Over the last couple of years, ‘real-time marketing’ is a buzzword that has been on the tip of everyone’s tongue. And nowhere more so than in the context of social media marketing for consumer brands.
Should brands be relevant? Yes.
Should brands be relatable? Yes.
Should brands be topical? Yes.
Should brands be able to adjust their approach quickly? Yes.
But should we throw content planning out the window, and instead just sit on beanbags monitoring trends and news for ‘real-time’ opportunities to pop up? Probably not.
Oreo did something amazing during the 2013 Superbowl. You’ve all seen it a thousand times, but credit to them – the “You can still dunk in the dark” Tweet is amazing. Though despite this being a great piece of work, it has given marketers the false illusion that they can easily achieve similar glory by ceasing to plan content and shifting their social media attention and media allocations to chasing real time opportunities.
There have now been so many weak attempts by brands to jumps on real-time trends that it’s clear to see that this has gotten out of hand. Someone has even created a Tumblr named ‘Real-Time Marketing Sucks’.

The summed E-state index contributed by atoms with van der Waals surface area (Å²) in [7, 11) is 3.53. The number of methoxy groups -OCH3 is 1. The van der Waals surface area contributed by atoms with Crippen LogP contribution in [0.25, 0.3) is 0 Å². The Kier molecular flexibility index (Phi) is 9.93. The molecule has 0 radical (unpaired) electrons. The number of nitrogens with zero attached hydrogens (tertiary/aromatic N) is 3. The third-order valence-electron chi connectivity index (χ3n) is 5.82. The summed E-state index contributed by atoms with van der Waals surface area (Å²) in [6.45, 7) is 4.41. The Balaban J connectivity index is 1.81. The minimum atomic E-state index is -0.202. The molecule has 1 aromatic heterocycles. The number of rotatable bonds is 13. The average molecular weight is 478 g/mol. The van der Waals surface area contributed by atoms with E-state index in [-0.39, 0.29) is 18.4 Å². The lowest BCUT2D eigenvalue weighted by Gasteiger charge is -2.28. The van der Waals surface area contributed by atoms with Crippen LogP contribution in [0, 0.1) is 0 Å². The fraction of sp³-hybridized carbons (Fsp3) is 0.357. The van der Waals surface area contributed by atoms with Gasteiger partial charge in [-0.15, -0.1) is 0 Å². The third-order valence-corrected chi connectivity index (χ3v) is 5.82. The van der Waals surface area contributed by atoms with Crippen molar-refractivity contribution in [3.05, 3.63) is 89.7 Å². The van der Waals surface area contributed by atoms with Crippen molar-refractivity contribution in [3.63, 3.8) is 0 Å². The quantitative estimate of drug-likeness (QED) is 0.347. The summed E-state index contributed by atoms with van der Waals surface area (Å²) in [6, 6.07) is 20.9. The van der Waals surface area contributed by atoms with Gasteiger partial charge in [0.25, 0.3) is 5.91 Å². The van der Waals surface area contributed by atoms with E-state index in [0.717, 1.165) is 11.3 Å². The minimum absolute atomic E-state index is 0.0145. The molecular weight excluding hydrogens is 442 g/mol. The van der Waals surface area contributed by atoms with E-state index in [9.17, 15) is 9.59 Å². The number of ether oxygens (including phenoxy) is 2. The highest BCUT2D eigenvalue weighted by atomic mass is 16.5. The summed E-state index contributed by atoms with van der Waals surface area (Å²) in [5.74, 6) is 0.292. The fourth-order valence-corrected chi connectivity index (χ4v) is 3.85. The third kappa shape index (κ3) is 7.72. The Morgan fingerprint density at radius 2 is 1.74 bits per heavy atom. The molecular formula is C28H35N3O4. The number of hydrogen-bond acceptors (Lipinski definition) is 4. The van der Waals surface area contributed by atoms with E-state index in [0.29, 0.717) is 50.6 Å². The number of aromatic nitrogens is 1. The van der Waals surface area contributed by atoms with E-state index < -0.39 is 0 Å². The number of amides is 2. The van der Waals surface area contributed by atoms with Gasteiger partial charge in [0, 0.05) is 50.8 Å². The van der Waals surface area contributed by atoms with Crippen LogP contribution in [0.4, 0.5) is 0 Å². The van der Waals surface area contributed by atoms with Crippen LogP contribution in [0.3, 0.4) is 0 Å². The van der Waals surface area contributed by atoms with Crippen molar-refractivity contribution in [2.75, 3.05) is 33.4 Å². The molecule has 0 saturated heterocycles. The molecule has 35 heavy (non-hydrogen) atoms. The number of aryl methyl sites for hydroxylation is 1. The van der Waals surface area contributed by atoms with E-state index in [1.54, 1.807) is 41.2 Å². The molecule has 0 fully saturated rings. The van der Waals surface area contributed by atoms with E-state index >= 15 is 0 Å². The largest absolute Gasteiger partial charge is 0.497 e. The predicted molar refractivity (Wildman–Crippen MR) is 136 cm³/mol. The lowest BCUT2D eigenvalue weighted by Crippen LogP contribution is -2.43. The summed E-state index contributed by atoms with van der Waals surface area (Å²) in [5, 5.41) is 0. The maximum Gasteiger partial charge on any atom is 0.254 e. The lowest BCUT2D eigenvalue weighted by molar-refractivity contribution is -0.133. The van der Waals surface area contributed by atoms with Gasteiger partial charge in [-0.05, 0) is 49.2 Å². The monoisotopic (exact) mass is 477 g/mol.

Then there’s the really awful examples of brands jumping onto trends without checking the context, such as pizza brand DiGiorno jumping on a Twitter conversation about domestic violence.
So, what are we to do? To take advantage of real-time events well, you need to plan properly, have a strong brand with a strong identity that can be used as a platform. And only seize opportunities that have a cultural relevance for your brand. Look ahead to real-time opportunities you know are likely to happen – this can be as simple the fact that it gets cold in winter.
There is still a role for brands to set their own conversation – what matters is whether it’s something their audience is interested in. Being culturally relevant doesn’t have to be reactive.